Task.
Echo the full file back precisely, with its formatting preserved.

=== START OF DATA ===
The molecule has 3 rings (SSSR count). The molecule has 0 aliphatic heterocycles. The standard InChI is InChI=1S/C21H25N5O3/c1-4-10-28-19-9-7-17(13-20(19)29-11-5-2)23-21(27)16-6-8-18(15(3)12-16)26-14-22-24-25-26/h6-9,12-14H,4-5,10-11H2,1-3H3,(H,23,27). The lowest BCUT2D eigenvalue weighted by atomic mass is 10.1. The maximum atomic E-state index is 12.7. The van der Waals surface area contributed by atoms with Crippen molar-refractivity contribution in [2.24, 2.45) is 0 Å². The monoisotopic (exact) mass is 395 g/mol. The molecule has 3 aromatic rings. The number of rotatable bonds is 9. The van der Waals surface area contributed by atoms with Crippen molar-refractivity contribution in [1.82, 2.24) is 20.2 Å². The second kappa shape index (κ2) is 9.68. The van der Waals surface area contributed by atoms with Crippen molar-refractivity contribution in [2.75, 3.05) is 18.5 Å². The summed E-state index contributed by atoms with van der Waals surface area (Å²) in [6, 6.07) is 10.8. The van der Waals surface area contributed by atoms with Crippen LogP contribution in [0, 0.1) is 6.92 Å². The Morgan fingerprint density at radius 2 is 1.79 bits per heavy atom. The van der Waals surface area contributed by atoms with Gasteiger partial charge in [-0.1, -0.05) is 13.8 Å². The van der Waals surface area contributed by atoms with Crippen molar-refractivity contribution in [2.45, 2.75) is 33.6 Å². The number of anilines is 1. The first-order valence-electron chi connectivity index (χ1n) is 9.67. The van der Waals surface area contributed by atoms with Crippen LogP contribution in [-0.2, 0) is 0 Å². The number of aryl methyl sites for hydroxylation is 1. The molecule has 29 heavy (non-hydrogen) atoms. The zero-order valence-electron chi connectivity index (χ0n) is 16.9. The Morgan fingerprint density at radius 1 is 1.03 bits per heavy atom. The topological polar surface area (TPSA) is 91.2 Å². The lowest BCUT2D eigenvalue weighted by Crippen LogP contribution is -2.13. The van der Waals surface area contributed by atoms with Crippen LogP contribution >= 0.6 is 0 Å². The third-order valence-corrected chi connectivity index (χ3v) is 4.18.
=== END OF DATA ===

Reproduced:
The molecule has 3 rings (SSSR count). The molecule has 0 aliphatic heterocycles. The standard InChI is InChI=1S/C21H25N5O3/c1-4-10-28-19-9-7-17(13-20(19)29-11-5-2)23-21(27)16-6-8-18(15(3)12-16)26-14-22-24-25-26/h6-9,12-14H,4-5,10-11H2,1-3H3,(H,23,27). The lowest BCUT2D eigenvalue weighted by atomic mass is 10.1. The maximum atomic E-state index is 12.7. The van der Waals surface area contributed by atoms with Crippen molar-refractivity contribution in [2.24, 2.45) is 0 Å². The monoisotopic (exact) mass is 395 g/mol. The molecule has 3 aromatic rings. The number of rotatable bonds is 9. The van der Waals surface area contributed by atoms with Crippen molar-refractivity contribution in [1.82, 2.24) is 20.2 Å². The second kappa shape index (κ2) is 9.68. The van der Waals surface area contributed by atoms with Crippen molar-refractivity contribution in [2.75, 3.05) is 18.5 Å². The summed E-state index contributed by atoms with van der Waals surface area (Å²) in [6, 6.07) is 10.8. The van der Waals surface area contributed by atoms with Crippen LogP contribution in [0, 0.1) is 6.92 Å². The Morgan fingerprint density at radius 2 is 1.79 bits per heavy atom. The van der Waals surface area contributed by atoms with Gasteiger partial charge in [-0.1, -0.05) is 13.8 Å². The van der Waals surface area contributed by atoms with Crippen molar-refractivity contribution in [2.45, 2.75) is 33.6 Å². The number of anilines is 1. The first-order valence-electron chi connectivity index (χ1n) is 9.67. The van der Waals surface area contributed by atoms with Crippen LogP contribution in [-0.2, 0) is 0 Å². The number of aryl methyl sites for hydroxylation is 1. The molecule has 29 heavy (non-hydrogen) atoms. The zero-order valence-electron chi connectivity index (χ0n) is 16.9. The Morgan fingerprint density at radius 1 is 1.03 bits per heavy atom. The topological polar surface area (TPSA) is 91.2 Å². The lowest BCUT2D eigenvalue weighted by Crippen LogP contribution is -2.13. The van der Waals surface area contributed by atoms with Crippen LogP contribution >= 0.6 is 0 Å². The third-order valence-corrected chi connectivity index (χ3v) is 4.18.